Notice the subtle difference between Figure 3 and Figure 4? They each have 4 objects, some are identically named (Customer, Address, and State) and look similar, but the ZipCode object is quite different from the ZipCode represented in the database model. This is because object models structure both data and behavior while the database model only models data. Triggers are not considered a behavior, it is more about data updates and flow.

Data Access Layers (DALs)

The impedance mismatch has no easy solution, there are fundamental differences in the database normalization theory and object oriented theory. To bridge the gap as best as you can and to reduce the amount of code you have to write for database access developers have taken to write data access layers (DALs). The goal of a DAL is to decouple the data access code from the object model, allowing the object model to evolve according to its behaviors and the database to evolve based on its specific needs. A DAL should have these characteristics:

  • Be completely independent of the object model. In other words the DAL should place no constraints on the object model.
  • The DAL should hide all the data access code from the object model. This is sometimes referred to as persistence ignorance. Your object model should not care if you are using raw SQL, stored procedures, or an ORM. If you have the name of a stored procedure or SQL inside of your business (domain) objects then you violate this point.
  • The DAL should be able to be ripped out and replaced with minimal to no impact.

The problem with DALs is that they are time consuming to write and not easily reusable from application to application. This is where ORMs come in.

Object Relational Mapping (ORM)

To overcome the impedance mismatch in a DAL you have to understand and implement the process of mapping objects to relational database tables. Class attributes will map to zero, one, or many columns in a database table. If there is proper mapping and persistence ignorance, the developer should only have to worry about working with the objects in the domain model and the DAL takes care of the rest. One way to facilitate this is to use an Object Relational Mapper or ORM.

An ORM is automated way to create your DAL based on your database and object model by mapping domain objects to database tables. Wikipedia defines an ORM as: “a programming technique for converting data between incompatible type systems in relational databases and object-oriented programming languages. This creates, in effect, a "virtual object database," which can be used from within the programming language.” An ORM has to provide a facility to map database tables to domain objects, usually a design surface or wizard. This mapping is in-between your database and domain model, independent from the source code and the database. The ORM runtime then converts the commands issued by the domain model against the mapping into back end database retrieval and SQL statements. Mapping allows an application to deal seamlessly with several different database models, or even databases.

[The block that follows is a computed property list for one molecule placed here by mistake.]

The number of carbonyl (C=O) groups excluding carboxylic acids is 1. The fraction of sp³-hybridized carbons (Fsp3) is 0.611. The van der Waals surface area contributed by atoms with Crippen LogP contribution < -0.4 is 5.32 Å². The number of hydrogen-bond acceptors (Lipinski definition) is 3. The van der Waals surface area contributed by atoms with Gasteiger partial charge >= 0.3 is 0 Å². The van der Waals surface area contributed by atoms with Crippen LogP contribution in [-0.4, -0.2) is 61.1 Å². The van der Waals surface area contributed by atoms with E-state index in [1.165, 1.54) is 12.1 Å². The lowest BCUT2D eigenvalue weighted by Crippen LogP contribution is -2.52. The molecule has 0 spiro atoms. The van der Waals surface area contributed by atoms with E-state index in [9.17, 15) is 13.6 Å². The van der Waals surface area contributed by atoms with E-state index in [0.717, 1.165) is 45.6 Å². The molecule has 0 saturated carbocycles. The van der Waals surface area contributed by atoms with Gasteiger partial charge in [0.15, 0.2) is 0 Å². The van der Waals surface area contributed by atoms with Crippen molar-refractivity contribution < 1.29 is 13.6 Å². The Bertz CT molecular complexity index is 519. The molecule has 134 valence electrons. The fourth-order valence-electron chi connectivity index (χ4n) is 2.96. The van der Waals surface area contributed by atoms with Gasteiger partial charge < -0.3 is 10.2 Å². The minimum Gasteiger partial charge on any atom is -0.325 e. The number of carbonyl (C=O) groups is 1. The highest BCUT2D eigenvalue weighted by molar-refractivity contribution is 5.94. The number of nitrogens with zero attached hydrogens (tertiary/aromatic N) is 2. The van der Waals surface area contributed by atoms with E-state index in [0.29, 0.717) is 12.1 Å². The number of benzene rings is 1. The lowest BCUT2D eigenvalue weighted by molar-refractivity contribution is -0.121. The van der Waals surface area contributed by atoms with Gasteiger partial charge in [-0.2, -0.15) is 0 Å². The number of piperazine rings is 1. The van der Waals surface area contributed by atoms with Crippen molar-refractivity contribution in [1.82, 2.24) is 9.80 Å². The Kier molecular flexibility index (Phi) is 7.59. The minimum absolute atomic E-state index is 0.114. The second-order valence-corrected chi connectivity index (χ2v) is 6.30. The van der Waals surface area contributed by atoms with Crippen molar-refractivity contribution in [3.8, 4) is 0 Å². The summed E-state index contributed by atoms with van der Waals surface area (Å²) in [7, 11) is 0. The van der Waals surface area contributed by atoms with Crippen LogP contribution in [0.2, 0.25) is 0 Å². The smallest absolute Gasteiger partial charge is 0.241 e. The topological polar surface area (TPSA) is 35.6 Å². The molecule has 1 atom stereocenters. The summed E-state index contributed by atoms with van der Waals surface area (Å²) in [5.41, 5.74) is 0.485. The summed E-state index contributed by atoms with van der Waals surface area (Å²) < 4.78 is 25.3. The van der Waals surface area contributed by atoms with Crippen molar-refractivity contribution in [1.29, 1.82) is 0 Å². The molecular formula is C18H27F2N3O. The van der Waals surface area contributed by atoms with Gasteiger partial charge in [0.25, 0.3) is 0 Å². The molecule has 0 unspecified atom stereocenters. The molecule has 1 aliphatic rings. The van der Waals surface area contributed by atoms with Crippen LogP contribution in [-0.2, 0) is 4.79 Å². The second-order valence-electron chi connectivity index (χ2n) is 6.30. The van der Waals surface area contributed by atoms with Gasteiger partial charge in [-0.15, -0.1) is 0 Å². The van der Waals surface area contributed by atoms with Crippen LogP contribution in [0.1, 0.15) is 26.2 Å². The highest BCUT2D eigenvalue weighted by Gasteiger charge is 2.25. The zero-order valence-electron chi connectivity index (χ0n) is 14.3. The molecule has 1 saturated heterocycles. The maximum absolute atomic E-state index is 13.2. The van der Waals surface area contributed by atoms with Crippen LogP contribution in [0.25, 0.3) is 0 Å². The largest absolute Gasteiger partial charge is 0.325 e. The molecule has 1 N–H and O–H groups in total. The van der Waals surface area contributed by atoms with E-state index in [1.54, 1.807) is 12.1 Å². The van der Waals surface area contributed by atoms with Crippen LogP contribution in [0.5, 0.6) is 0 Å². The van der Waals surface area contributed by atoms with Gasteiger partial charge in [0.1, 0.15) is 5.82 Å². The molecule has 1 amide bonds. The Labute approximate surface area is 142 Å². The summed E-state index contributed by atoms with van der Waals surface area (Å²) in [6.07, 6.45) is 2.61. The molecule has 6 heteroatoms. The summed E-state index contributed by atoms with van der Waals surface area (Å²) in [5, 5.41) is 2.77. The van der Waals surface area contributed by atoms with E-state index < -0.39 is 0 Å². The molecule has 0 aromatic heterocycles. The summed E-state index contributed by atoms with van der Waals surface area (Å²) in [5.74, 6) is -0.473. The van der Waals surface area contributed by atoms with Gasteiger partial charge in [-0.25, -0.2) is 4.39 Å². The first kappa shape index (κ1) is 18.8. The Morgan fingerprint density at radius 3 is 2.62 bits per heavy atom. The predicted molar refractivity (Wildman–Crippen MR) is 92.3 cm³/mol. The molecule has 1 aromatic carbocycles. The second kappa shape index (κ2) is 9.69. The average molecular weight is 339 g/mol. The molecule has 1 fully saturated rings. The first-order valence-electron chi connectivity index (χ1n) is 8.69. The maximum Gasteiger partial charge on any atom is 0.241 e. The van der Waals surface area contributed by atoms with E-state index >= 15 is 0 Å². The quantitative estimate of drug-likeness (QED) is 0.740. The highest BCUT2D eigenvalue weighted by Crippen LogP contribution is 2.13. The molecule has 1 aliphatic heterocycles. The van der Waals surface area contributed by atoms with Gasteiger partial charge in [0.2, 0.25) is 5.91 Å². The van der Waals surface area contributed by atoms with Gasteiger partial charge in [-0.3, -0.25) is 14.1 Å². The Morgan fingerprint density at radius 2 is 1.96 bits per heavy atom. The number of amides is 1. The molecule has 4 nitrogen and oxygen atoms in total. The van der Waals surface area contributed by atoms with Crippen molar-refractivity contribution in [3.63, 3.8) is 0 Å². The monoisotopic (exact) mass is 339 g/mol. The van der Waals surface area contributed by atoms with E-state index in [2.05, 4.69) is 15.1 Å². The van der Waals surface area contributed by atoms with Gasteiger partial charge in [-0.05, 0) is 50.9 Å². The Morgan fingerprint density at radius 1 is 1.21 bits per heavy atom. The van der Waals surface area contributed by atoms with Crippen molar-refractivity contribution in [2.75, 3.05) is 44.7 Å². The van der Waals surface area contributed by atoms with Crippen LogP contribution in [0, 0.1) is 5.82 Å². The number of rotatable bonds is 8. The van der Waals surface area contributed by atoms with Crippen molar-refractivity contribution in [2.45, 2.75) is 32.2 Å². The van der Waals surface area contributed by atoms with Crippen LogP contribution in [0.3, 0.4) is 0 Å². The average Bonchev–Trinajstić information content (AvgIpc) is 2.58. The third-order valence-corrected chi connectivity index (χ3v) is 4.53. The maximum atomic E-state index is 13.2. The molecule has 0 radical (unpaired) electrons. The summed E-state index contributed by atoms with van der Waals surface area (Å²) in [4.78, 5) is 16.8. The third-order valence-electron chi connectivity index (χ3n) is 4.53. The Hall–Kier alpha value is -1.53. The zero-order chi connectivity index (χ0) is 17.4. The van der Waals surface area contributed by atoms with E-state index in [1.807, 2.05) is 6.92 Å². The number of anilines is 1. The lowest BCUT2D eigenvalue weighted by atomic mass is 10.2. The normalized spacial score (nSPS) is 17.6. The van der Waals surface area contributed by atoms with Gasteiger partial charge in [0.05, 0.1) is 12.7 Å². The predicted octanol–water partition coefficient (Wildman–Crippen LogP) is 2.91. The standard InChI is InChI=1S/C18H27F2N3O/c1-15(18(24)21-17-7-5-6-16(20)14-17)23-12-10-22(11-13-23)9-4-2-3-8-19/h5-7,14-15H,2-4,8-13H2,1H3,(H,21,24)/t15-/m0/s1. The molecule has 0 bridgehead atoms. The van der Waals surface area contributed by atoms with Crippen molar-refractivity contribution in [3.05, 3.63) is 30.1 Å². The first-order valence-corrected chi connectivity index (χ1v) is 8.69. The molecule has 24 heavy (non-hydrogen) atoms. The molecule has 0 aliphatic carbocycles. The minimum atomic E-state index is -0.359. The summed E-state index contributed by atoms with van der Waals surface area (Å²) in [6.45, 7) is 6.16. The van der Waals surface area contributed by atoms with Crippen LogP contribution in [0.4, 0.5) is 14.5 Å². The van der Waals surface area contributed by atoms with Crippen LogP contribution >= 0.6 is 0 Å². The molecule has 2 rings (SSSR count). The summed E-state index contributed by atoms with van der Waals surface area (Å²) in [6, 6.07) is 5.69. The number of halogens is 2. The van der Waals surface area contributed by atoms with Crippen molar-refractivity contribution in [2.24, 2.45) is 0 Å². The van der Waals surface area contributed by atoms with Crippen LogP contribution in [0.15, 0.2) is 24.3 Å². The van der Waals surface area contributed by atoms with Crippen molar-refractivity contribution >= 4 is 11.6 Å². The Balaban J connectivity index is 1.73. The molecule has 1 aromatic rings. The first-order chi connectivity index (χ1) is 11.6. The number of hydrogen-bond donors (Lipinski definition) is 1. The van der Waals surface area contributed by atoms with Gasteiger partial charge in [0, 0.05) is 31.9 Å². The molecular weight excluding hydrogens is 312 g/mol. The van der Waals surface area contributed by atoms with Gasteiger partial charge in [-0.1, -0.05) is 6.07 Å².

An ORM’s mapping eliminates the need for a developer to manually write an entire DAL. A good ORM will eliminate 90% of the DAL code with its mapping and persistent objects. Since developers tend to focus 30% of their code on writing a DAL, an ORM will save over 25% of the total application code. Since the DAL is generated by an ORM and not by hand, it will be error free and always conform to product standards, standards that are easier to change in the future if products change.

When it comes to mapping there are two approaches that an ORM can take: forward mapping and reverse mapping. Forward mapping will take your already existing object model and then create a database schema out of it. Reverse mapping is the process of taking an already existing database and creating a set of objects from the tables. Most ORMs will support either forward or reverse mapping, and some support both methods. An automatic one-to-one mapping may not be preferred due to the differences between the object model and an appropriate data model (as show in Figures 3 and 4), most ORMs will give the user the ability to alter the mappings.